Torque is a very common term that a lot of people might read when they go to car websites or check out car magazines. You may also hear the term very often when you pay a visit to your mechanic. However, most people do not actually know what torque is and how the torque contributes to the overall performance of the car. I’ll be explaining what exactly torque is and how crucial the torque is to the car.

Understanding What Torque Is

Before we go on to discussing how torque contributes to a car’s performance, we first have to understand what exactly torque is. In a nutshell, the term “torque” is actually a term in physics which relates to rotational power. Torque is the rate of turning power produced by an object that has the tendency to rotate around an axis or, as physicists would say, a fulcrum. In mathematical terms, the torque is equal to the change in angular momentum. The amount of torque that a lever would produce is directly related to the distance of the fulcrum from the fulcrum to the end of the lever. This means that the longer the lever, the more torque is produced because of the ease of ability to rotate.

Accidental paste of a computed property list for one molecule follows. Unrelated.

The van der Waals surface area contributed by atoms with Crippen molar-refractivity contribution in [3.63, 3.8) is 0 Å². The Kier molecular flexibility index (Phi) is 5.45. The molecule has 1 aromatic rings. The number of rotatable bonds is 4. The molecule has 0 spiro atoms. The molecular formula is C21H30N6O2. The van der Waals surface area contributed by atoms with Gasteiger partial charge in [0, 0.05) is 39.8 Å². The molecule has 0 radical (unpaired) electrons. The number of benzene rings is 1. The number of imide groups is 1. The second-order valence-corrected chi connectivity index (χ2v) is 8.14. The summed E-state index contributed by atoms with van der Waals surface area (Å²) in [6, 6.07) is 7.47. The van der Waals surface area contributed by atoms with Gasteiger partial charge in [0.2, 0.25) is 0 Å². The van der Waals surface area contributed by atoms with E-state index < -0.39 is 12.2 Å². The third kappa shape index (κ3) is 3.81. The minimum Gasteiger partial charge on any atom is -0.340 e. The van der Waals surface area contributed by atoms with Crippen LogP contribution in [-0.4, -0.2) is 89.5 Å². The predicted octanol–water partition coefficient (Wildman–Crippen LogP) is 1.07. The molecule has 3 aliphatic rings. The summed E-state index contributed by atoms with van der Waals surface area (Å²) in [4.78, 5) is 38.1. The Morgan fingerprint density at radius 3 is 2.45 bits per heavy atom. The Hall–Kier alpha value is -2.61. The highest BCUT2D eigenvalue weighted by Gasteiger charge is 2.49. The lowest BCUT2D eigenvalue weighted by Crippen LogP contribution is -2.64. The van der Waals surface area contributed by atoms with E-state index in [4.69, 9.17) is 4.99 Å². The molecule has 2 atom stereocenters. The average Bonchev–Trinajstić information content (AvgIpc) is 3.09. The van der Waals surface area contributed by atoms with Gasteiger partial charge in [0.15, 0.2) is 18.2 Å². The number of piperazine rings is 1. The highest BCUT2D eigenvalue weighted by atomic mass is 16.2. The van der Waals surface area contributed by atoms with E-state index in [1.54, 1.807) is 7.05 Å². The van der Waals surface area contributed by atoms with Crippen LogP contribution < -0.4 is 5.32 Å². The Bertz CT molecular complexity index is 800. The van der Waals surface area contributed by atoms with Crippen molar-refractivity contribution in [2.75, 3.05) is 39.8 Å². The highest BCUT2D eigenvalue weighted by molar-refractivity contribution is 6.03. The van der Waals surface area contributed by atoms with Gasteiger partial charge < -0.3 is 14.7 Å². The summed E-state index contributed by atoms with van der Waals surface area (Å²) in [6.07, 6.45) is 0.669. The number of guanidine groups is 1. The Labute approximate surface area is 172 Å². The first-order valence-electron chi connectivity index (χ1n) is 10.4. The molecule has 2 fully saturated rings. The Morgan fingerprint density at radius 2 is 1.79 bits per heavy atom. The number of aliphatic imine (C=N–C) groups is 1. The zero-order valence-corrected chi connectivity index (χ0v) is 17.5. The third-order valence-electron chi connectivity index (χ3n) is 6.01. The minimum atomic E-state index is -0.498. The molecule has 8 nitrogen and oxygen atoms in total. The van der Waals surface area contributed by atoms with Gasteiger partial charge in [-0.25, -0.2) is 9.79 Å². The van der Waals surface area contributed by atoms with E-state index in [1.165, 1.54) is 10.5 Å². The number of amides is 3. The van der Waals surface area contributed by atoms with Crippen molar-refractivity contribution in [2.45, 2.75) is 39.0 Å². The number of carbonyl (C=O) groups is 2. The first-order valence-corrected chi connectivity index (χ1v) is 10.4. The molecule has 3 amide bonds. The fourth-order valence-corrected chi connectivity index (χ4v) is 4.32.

Applying Torque Concepts in Machines

In machines like cars, the torque is usually found inside the engine. If you want to measure how much power a machine makes, then you have to measure the amount of torque that an engine creates. This is the rotational power that the axis makes the parts produce so as to power up the engine to make the machine work. Basically, you can tell if a car is powerful by knowing how much torque its engine produces. If the figures are leaning toward a high side, then the car is very powerful. However, if the figures are leaning to a rather low side, then the car’s engine isn’t that powerful.



The Torque’s Significance to A Car

Now that we know what torque is, the main question now is what is the significance of the torque to the car? Well, we do know that torque is the power generated from rotational movement inside the engine. We also know that the engine is used to speed up the car. So with these facts on hand, we know that the torque is very important for a car to accelerate. If you are a driver, then you know how important it is for a car to accelerate easily. If the car is able to accelerate with ease, then the engine is producing a high rate of torque. The torque produced by the internal-combustion engine is the one that will make all the other parts of the car spin in accordance. The torque from the engine then gets transmitted to the tires which will make the tires spin. With this, we can really see how the torque can make a car accelerate.

Car Accelerating


Torque in the Wheels